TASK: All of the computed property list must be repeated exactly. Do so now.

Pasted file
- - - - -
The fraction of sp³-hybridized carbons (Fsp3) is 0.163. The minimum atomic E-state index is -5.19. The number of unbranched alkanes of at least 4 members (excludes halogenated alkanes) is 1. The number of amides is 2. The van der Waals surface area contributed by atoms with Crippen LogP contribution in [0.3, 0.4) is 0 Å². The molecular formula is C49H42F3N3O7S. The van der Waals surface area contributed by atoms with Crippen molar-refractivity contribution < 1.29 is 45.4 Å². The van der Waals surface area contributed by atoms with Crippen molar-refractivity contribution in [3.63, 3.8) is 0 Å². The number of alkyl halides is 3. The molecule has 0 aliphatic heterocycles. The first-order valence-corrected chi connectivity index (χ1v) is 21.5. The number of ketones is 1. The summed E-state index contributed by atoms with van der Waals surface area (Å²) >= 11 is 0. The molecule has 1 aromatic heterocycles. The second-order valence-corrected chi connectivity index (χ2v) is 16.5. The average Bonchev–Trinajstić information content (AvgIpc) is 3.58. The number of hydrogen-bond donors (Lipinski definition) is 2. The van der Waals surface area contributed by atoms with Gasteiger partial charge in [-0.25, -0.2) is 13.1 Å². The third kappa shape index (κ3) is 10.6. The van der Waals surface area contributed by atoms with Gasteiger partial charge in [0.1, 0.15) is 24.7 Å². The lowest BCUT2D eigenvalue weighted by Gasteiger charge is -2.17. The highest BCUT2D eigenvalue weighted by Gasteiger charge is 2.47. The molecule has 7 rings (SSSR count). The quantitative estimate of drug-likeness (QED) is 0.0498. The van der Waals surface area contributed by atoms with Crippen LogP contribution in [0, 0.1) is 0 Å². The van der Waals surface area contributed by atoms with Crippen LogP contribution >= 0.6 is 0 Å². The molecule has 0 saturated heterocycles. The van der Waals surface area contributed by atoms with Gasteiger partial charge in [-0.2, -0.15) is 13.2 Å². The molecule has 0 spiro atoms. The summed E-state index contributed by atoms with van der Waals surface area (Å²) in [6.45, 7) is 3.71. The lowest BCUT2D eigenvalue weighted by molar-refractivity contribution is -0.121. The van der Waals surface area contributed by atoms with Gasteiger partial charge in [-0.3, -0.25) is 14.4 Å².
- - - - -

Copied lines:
The fraction of sp³-hybridized carbons (Fsp3) is 0.163. The minimum atomic E-state index is -5.19. The number of unbranched alkanes of at least 4 members (excludes halogenated alkanes) is 1. The number of amides is 2. The van der Waals surface area contributed by atoms with Crippen LogP contribution in [0.3, 0.4) is 0 Å². The molecular formula is C49H42F3N3O7S. The van der Waals surface area contributed by atoms with Crippen molar-refractivity contribution < 1.29 is 45.4 Å². The van der Waals surface area contributed by atoms with Crippen molar-refractivity contribution in [3.63, 3.8) is 0 Å². The number of alkyl halides is 3. The molecule has 0 aliphatic heterocycles. The first-order valence-corrected chi connectivity index (χ1v) is 21.5. The number of ketones is 1. The summed E-state index contributed by atoms with van der Waals surface area (Å²) >= 11 is 0. The molecule has 1 aromatic heterocycles. The second-order valence-corrected chi connectivity index (χ2v) is 16.5. The average Bonchev–Trinajstić information content (AvgIpc) is 3.58. The number of hydrogen-bond donors (Lipinski definition) is 2. The van der Waals surface area contributed by atoms with Gasteiger partial charge in [-0.25, -0.2) is 13.1 Å². The third kappa shape index (κ3) is 10.6. The van der Waals surface area contributed by atoms with Gasteiger partial charge in [0.1, 0.15) is 24.7 Å². The lowest BCUT2D eigenvalue weighted by Gasteiger charge is -2.17. The highest BCUT2D eigenvalue weighted by Gasteiger charge is 2.47. The molecule has 7 rings (SSSR count). The quantitative estimate of drug-likeness (QED) is 0.0498. The van der Waals surface area contributed by atoms with Crippen LogP contribution in [0, 0.1) is 0 Å². The van der Waals surface area contributed by atoms with Crippen LogP contribution >= 0.6 is 0 Å². The molecule has 0 saturated heterocycles. The van der Waals surface area contributed by atoms with Gasteiger partial charge in [-0.2, -0.15) is 13.2 Å². The molecule has 0 spiro atoms. The summed E-state index contributed by atoms with van der Waals surface area (Å²) in [6.45, 7) is 3.71. The lowest BCUT2D eigenvalue weighted by molar-refractivity contribution is -0.121. The van der Waals surface area contributed by atoms with Gasteiger partial charge in [-0.3, -0.25) is 14.4 Å².